River under L-4 wing

Watching the country pass by under the wing is a great way to spend the day.

As I approached Ava, I saw a police car coming out to the airport and pulling out by the runway. I landed and pulled up in front of the hangars on the field and was met by the man I had talked to and by the local police who just wanted to see my plane. After chatting with the friendly folks of Ava, I received six gallons of auto gas, enough to get to the next stop, and they would not let me pay for it. They just thanked me for stopping and brightening their day.

Onward up through the Lake of the Ozarks area, passing by Branson, Missouri, and on to where I planned to stop for the night at Hannibal, Missouri, on the Mississippi. Upon arriving at Hannibal, I found no one there, the fuel pumps were locked and thought, “now what?” I looked at the sectionals and saw that Quincy, Illinois, just across the Mississippi a short ways had fuel, FBOs, nearby motels and food. So I fired up my bird flew on to Quincy for the second night’s stay.

Friday was another beautiful day and my journey on to Hartford, Wisconsin, to join the “Cubs to Oshkosh” festivities prior to going to Oshkosh on Sunday with the mass fly-in. Flying over the heart of America farmland of Missouri, Illinois, and Wisconsin and seeing the patterns of corn fields, wheat fields and farms was spectacular.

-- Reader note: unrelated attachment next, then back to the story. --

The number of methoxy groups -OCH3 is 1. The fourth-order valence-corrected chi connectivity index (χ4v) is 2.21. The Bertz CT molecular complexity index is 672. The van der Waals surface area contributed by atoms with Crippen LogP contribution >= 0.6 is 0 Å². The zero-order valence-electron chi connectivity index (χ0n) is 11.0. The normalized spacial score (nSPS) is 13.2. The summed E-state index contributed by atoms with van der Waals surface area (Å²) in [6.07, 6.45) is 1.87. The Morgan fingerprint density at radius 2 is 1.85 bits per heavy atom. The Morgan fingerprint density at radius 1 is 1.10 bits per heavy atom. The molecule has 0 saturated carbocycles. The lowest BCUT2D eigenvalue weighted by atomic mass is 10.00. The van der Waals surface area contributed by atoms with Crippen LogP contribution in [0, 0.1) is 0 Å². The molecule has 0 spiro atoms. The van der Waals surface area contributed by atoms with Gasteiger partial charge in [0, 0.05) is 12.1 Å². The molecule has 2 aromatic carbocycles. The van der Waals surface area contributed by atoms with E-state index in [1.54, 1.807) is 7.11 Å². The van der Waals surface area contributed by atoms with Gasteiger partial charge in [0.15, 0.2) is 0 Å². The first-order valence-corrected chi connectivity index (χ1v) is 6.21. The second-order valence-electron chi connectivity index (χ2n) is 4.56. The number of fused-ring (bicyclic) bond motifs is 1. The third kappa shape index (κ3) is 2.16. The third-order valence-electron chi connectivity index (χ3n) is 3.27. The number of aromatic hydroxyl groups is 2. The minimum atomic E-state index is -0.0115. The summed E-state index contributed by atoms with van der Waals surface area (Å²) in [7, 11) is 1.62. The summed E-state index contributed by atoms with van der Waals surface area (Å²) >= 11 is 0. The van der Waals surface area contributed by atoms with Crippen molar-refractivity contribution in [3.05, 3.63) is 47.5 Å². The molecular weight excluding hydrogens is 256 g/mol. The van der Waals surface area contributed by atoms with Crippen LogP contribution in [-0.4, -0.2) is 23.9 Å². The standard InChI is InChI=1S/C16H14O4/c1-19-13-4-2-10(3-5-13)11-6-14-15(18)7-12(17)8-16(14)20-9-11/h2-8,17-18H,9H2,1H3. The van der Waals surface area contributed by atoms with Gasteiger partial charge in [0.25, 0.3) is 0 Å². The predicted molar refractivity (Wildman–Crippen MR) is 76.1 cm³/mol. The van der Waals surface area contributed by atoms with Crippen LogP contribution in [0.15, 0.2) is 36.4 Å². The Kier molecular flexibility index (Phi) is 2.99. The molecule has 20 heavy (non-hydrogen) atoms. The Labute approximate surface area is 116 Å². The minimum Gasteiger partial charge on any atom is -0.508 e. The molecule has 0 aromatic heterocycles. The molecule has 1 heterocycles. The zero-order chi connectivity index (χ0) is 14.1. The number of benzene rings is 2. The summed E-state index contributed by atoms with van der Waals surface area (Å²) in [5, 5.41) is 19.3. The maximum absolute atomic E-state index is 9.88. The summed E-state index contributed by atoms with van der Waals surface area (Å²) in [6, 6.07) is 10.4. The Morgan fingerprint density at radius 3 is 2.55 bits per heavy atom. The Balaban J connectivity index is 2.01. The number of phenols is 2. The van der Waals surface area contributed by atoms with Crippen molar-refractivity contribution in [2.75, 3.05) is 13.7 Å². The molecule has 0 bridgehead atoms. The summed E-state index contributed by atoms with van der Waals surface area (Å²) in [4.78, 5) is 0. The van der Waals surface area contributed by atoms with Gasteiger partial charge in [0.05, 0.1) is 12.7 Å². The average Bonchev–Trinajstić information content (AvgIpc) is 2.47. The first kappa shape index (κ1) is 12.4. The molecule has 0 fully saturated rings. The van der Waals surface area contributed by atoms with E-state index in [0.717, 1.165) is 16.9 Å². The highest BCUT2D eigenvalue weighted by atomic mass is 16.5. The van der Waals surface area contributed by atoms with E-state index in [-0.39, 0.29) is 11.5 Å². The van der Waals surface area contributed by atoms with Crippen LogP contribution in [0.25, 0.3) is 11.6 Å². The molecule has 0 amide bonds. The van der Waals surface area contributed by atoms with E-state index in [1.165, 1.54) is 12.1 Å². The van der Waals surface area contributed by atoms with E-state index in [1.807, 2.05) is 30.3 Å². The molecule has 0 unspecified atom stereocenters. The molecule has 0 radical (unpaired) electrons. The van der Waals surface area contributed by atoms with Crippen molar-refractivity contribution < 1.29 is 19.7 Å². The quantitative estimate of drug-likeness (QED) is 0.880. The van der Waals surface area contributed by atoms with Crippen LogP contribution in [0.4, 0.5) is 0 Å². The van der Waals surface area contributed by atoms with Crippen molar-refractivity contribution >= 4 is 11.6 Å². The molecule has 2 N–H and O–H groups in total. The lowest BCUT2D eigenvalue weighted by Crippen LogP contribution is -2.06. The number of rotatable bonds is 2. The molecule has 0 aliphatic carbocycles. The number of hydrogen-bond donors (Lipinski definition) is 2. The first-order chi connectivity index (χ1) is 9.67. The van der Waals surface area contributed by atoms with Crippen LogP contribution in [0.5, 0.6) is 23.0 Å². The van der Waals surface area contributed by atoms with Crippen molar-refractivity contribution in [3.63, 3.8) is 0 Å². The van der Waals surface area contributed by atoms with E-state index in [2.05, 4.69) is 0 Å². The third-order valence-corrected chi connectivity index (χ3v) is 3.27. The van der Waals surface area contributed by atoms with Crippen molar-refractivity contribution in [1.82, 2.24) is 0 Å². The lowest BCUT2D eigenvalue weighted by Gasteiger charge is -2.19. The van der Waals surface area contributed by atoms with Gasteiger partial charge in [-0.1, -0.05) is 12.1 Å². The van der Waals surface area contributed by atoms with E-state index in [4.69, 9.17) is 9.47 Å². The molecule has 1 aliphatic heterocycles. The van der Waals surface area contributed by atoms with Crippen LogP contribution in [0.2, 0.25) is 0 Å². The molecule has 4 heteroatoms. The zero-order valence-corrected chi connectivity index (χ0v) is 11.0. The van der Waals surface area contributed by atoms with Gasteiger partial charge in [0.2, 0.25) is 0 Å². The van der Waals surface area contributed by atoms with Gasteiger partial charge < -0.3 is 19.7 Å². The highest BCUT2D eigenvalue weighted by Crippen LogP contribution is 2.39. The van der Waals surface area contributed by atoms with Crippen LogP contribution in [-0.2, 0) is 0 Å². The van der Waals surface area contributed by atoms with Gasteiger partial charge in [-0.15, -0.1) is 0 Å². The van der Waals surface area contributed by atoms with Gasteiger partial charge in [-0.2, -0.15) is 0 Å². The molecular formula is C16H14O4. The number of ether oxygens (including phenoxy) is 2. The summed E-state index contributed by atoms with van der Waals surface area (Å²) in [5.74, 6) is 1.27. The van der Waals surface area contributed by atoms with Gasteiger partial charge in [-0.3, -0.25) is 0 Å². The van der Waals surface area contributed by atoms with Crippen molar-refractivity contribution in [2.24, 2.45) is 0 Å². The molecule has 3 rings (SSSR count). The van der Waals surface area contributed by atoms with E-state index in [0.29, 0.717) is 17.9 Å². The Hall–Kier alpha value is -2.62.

Broken bungee

Well that will ruin the whole day.

Arriving at Hartford, I landed on runway 11 and, as I slowed down and pulled off into the grass, I heard a loud snap and my left wing dropped a couple feet. One of the two bungee cords on the left gear had broken. Thankfully, one cord stayed intact and I was able to pull into the parking area. Immediately I was surrounded by folks who had seen what happened. I couldn’t have had this happen in any better place in America. Within an hour and a half, I had four new, heavy duty bungee cords purchased at a nearby aviation store. One of the crew from Cub Club had a bungee cord tool to help with replacement and within another hour I was better than new. The people helping me were extremely generous and friendly.

The Cub Club hosted food and entertainment and displays for Friday and Saturday and were perfect hosts. More than 80 Cubs flew in from all over the country to be part of the 75th anniversary of the venerable Piper Cub.

Sunday, the moment we had waited for, the reason for the trip. We started at dawn and lined up on both sides of the runway. As soon as one plane lifted off, the next was released. Over 70 Cubs flew in trail up to Oshkosh. As the first plane was landing at Oshkosh the last ones were lifting off from Hartford.

Once at Oshkosh, I joined the warbirds and registered to fly with the L Birds in the airshow. As a first timer, I attended a training session learning the rules and procedures for the show. Then on Tuesday I flew with the L Birds, Trainers, etc. in the “BeeHive,” a true bucket list experience.

After the show in a debriefing session, several of us first timers were asked to group for a picture. Instead of a picture we were sprayed with water as our initiation into the show.

What a week! Flying over the country, meeting all the Cubs at Hartford and then getting to fly in the airshow. Fantastic.

Rick Winter